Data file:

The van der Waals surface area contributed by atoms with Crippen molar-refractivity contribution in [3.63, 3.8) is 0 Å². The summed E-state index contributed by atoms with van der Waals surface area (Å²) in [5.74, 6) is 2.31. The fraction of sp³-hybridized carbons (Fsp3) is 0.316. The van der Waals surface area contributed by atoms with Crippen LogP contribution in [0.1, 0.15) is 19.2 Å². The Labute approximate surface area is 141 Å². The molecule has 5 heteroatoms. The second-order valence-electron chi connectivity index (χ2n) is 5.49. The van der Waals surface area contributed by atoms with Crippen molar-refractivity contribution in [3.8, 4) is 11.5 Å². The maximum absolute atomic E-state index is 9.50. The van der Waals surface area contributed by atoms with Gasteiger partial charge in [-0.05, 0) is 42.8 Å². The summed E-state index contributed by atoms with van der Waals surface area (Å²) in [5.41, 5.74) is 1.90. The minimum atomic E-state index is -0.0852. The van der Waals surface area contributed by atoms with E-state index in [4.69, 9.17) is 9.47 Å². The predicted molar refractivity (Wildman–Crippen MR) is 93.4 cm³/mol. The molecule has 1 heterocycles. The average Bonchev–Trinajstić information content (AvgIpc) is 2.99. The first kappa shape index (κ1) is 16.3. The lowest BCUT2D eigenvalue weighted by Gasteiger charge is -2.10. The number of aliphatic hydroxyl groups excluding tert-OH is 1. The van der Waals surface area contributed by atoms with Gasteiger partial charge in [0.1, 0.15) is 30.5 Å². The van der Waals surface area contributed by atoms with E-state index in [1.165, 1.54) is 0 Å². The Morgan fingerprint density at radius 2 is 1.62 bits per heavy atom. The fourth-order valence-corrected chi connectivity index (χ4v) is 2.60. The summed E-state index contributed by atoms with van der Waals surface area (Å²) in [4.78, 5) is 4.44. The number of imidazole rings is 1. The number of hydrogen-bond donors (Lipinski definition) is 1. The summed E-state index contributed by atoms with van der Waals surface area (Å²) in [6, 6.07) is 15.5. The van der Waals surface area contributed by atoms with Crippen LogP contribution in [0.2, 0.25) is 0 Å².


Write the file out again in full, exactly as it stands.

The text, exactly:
The van der Waals surface area contributed by atoms with Crippen molar-refractivity contribution in [3.63, 3.8) is 0 Å². The summed E-state index contributed by atoms with van der Waals surface area (Å²) in [5.74, 6) is 2.31. The fraction of sp³-hybridized carbons (Fsp3) is 0.316. The van der Waals surface area contributed by atoms with Crippen LogP contribution in [0.1, 0.15) is 19.2 Å². The Labute approximate surface area is 141 Å². The molecule has 5 heteroatoms. The second-order valence-electron chi connectivity index (χ2n) is 5.49. The van der Waals surface area contributed by atoms with Crippen molar-refractivity contribution in [3.8, 4) is 11.5 Å². The maximum absolute atomic E-state index is 9.50. The van der Waals surface area contributed by atoms with Gasteiger partial charge in [-0.05, 0) is 42.8 Å². The summed E-state index contributed by atoms with van der Waals surface area (Å²) in [5.41, 5.74) is 1.90. The minimum atomic E-state index is -0.0852. The van der Waals surface area contributed by atoms with E-state index in [4.69, 9.17) is 9.47 Å². The predicted molar refractivity (Wildman–Crippen MR) is 93.4 cm³/mol. The molecule has 1 heterocycles. The average Bonchev–Trinajstić information content (AvgIpc) is 2.99. The first kappa shape index (κ1) is 16.3. The lowest BCUT2D eigenvalue weighted by Gasteiger charge is -2.10. The number of aliphatic hydroxyl groups excluding tert-OH is 1. The van der Waals surface area contributed by atoms with Gasteiger partial charge in [0.1, 0.15) is 30.5 Å². The van der Waals surface area contributed by atoms with E-state index in [1.165, 1.54) is 0 Å². The Morgan fingerprint density at radius 2 is 1.62 bits per heavy atom. The fourth-order valence-corrected chi connectivity index (χ4v) is 2.60. The summed E-state index contributed by atoms with van der Waals surface area (Å²) in [4.78, 5) is 4.44. The number of imidazole rings is 1. The number of hydrogen-bond donors (Lipinski definition) is 1. The summed E-state index contributed by atoms with van der Waals surface area (Å²) in [6, 6.07) is 15.5. The van der Waals surface area contributed by atoms with Crippen LogP contribution in [0.2, 0.25) is 0 Å².